The future of Nova Scotia's dykelands: Understanding the landowners’ perspective

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dc.creator Champagne, Brandon
dc.date.accessioned 2021-09-29T15:14:40Z
dc.date.available 2021-09-29T15:14:40Z
dc.date.issued 2021-08-27
dc.identifier.uri http://library2.smu.ca/xmlui/handle/01/29943
dc.description.abstract In the 1600s, French Acadian settlers built dykes to drain tidal wetlands for agriculture. Much of these dyked lands or dykelands exist today but are vulnerable to sea level rise and flooding. Managed dyke realignment is one approach that supports a new tidal marsh buffer. Little is known about how landowners view managed realignment as an adaptation strategy in Nova Scotia. Communicating with groups of landowners known as marsh bodies about managed realignment has shown promise in implementing it on dykelands. Property owners (n=12) within a marsh body were randomly selected and interviewed over the phone. Positive views of managed realignment were supported by knowledge of its implementation and an inevitable view of climate impacts. Support for managed realignment conflicted with aesthetic, environmental, and agricultural values. Future work should incorporate the views of stakeholders and Mi’kmaq communities to capture the full range of trade-offs inherent with managed realignment on dykelands. en_CA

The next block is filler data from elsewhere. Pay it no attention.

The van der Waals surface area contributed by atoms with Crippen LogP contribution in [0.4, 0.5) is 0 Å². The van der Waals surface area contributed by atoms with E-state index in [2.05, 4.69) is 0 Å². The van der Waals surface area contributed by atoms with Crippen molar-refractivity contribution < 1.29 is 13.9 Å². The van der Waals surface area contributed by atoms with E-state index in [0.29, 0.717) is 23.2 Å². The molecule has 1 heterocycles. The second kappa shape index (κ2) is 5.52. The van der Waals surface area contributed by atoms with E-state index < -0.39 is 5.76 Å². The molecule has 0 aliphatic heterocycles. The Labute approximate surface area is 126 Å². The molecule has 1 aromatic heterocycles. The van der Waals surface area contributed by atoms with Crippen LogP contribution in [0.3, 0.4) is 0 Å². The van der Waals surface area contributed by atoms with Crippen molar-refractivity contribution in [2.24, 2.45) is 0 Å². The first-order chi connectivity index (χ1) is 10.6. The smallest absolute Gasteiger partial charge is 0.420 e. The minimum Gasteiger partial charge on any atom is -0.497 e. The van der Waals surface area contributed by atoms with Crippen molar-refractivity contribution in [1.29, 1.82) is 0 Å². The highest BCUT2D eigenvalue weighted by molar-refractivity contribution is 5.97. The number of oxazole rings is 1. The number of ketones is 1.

dc.description.provenance Submitted by Greg Hilliard (greg.hilliard@smu.ca) on 2021-09-29T15:14:40Z No. of bitstreams: 1 Champagne_Brandon_MASTERS_2021.pdf: 2006580 bytes, checksum: 403cd9656b4f26c7a6dcfda79c04ac74 (MD5) en
dc.description.provenance Made available in DSpace on 2021-09-29T15:14:40Z (GMT). No. of bitstreams: 1 Champagne_Brandon_MASTERS_2021.pdf: 2006580 bytes, checksum: 403cd9656b4f26c7a6dcfda79c04ac74 (MD5) Previous issue date: 2021-08-27 en
dc.language.iso en en_CA
dc.title The future of Nova Scotia's dykelands: Understanding the landowners’ perspective en_CA
dc.type Text en_CA
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